The starting point for the Austrian second pillar pension system is associated with the year 1990 when Pensionskassen were introduced and the legal framework for the corporate pension market was established. These privately owned institutions were equipped with generous tax reliefs and a ‘modern’ understanding of funding given a mark-to-market approach for the valuation of assets, and flexible ways of financing liabilities allowing for volatility reserves taking positive and negative values. The only guarantee Pensionskassen had to give to their members was a minimum average return on investment over periods of five years at a level which effectively never exceeded money market rates.
Contrary to this prospect the new Austrian system developed slowly and, as a few years ago equity markets went down dramatically, Pensionskassen came under massive pressure. Not only that they had to reduce their benefits to pensioners, the actual return on investment would have caused the ruin for most of them if the Austrian government had not relaxed the rules for the guarantees to be given. The guarantees now apply only to pensioners and relate to annual pension payments instead of capitalised values.
At this time there was serious concern in Austria about the soundness of the new pension system, and insurance companies were willing to take over the business after transferring the plans to their proper legal and accounting system.
When the long awaited EU pensions fund directive was announced last September it was obvious that the intended ‘level playing field’ for the different institutions providing occupational retirement provisions in Austria had to be reviewed. It took nearly one year for the first draft of the amendment of the Pensionskassen Law to be circulated to the related parties and professionals.
Beside amendments related to cross border issues, members information and a mandatory risk management process, the draft also shows deviations from the original concept:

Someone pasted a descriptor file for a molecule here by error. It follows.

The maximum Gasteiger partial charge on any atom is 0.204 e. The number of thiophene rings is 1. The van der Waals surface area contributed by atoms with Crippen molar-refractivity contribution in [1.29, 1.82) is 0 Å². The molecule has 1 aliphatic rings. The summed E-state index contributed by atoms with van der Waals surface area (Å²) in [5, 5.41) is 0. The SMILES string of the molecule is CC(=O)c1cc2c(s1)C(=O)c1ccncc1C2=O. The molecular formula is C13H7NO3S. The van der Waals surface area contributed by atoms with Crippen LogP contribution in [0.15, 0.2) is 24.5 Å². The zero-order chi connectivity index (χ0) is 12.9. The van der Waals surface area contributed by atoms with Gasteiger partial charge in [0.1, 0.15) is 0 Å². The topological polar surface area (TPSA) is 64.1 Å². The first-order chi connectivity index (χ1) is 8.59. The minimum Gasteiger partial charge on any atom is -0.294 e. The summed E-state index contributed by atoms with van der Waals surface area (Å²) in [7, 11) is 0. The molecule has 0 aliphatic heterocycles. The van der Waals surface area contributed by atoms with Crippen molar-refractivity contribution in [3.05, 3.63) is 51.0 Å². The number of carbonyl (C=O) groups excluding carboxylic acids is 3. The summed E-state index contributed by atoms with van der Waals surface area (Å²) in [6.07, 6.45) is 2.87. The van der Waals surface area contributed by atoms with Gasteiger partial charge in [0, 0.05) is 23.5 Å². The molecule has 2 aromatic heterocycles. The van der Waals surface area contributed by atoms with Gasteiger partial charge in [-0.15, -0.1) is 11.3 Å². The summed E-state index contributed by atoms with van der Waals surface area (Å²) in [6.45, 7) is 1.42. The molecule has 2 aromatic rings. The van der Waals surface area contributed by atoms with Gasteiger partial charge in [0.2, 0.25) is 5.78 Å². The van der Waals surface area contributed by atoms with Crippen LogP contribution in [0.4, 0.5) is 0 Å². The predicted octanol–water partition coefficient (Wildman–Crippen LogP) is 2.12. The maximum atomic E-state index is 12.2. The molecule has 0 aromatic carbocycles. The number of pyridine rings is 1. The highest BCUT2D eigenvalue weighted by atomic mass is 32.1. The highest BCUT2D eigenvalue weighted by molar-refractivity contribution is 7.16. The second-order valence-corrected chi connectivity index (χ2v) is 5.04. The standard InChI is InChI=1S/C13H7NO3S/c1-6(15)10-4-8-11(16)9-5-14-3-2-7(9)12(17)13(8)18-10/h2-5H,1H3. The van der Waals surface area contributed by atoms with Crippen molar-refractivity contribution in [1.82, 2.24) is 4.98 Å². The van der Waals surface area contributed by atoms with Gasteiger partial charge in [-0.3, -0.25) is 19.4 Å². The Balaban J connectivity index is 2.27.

q negative volatility reserves will be ruled out;
q solvency margins will have to be increased to the level of insurance standards;
q actual solvency margin may remain if guarantees are not given at all.
Knowing the difficulties Austria’s Pensionskassen had to cope with some years ago, these proposals seem to be a reasonable answer to the problem. But isn’t there a misunderstanding between a mark-to-market approach and the concept of complete funding at each point in time? Having already reduced the value of guarantees, is a solvency margin with 4% of total liabilities (as for insurance business with a capital and interest guarantee) appropriate? Finally, as Pensionskassen will try to avoid further capital cost, this will stipulate the market to opt out of all (left) guarantees to members of the pension plans!
On the other hand, no amendment of Austria’s Insurance Law with respect to the directive is currently under discussion. In any case, a lot of work has to be done and time is running short as amendment(s) should be effective as of 1 May 2005 to enable full compliance with the directive next year.
Hubert Schicketanz is auditing actuary for Pensionskassen and consultant with Dr Heubeck GmbH, a member firm of the EURACS Network, in Austria